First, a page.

TORONTO—Higher sales and corporate income tax revenues have pushed Ontario's deficit down $1 billion, the Progressive Conservative government said yesterday as it released its third-quarter finances.
That means the deficit for 2018-19, according to the Tories, is projected to be $13.5 billion.
Revenue for this fiscal year is projected to be $149.2 billion, which is $1 billion higher than forecasted in the fall economic statement, due to higher HST and corporate income tax revenue.
“We've seen growth at 2.4 percent [in 2018], where we all forecast growth at two percent, so we know that our plan is working,” said Finance minister Vic Fedeli.
“We've laid down the foundation now for the businesses to begin hiring, and they've begun hiring and we see stronger revenue.”
The Tory government is trying to trim a deficit they pegged at $14.5 billion when they took office last year—though the financial accountability officer has said it was closer to $12 billion.
Opposition politicians have accused the Tories of inflating the deficit so it can justify cuts to programs and services.
Fedeli said the next budget—date to be announced—will show a path to balance, though he wouldn't specify if the government will eliminate the deficit within its four-year mandate.
“I like to use my 'Goldilocks' reference to balancing the budget," he remarked. ”It won't be too soon because quite frankly nobody would believe it. It won't be too long because anybody can do that.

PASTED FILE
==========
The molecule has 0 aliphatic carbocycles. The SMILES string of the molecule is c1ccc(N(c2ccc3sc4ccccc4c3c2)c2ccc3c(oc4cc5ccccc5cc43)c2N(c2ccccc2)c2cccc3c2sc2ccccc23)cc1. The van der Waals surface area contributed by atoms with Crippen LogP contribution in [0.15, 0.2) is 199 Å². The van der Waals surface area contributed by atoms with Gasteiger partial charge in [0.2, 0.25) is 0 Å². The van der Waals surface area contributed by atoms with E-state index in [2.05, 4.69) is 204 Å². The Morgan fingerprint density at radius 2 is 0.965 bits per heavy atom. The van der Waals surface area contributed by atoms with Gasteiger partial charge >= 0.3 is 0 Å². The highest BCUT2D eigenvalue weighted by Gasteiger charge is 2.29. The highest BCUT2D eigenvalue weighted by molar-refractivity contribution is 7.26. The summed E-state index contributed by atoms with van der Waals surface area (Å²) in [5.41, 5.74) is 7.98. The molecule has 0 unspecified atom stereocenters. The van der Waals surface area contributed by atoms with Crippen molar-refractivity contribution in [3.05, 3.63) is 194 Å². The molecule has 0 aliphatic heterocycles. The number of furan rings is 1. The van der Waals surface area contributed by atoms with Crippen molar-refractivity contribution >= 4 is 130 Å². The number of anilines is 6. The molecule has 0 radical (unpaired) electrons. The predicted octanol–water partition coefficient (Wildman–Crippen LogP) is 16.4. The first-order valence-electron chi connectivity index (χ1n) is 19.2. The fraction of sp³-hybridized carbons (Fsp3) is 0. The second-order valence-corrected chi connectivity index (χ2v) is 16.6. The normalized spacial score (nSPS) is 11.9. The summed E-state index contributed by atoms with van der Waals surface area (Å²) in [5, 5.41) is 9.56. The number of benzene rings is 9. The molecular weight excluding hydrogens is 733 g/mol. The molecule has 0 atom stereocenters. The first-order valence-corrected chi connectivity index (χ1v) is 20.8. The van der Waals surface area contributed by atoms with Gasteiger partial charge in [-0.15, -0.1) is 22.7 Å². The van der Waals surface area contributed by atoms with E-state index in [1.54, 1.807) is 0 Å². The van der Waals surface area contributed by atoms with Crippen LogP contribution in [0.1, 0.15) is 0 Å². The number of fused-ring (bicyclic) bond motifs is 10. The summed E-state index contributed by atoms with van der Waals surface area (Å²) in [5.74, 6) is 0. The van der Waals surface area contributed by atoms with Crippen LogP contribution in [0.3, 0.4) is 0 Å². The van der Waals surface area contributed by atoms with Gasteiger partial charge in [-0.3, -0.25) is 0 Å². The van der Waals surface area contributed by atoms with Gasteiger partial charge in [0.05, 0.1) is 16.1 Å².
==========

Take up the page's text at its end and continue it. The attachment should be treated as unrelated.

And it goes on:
“It will be just right.”
In the meantime, Treasury Board president Peter Bethlenfalvy said he has directed ministries to limit spending until fiscal year end of March 31.
“We are taking steps to curb the kind of new spending that governments sometimes see towards the end of their fiscal years—what we call 'March Madness,'” he noted.
The higher HST and corporate income tax revenues partially were offset by lower personal income tax and health premium revenues, as well as less land transfer tax revenue due to lower-than-expected housing resales.
In addition, fees and licences revenue was $1 million lower because the government didn't proceed with fishing and hunting licence fee increases that were set to take effect Jan. 1.
The 2018-19 expense outlook is $4 million higher than in the fall economic statement—to $161.8 billion—due to more funding to fight guns and gangs, money which came from federal transfers.
The government also spent $208 million more than planned on the Ontario Student Assistance Program, which it recently reformed.
The system now will focus more on loans than grants, a greater proportion will go to lower-income students, and the maximum family income under which a student could receive some financial aid was reduced.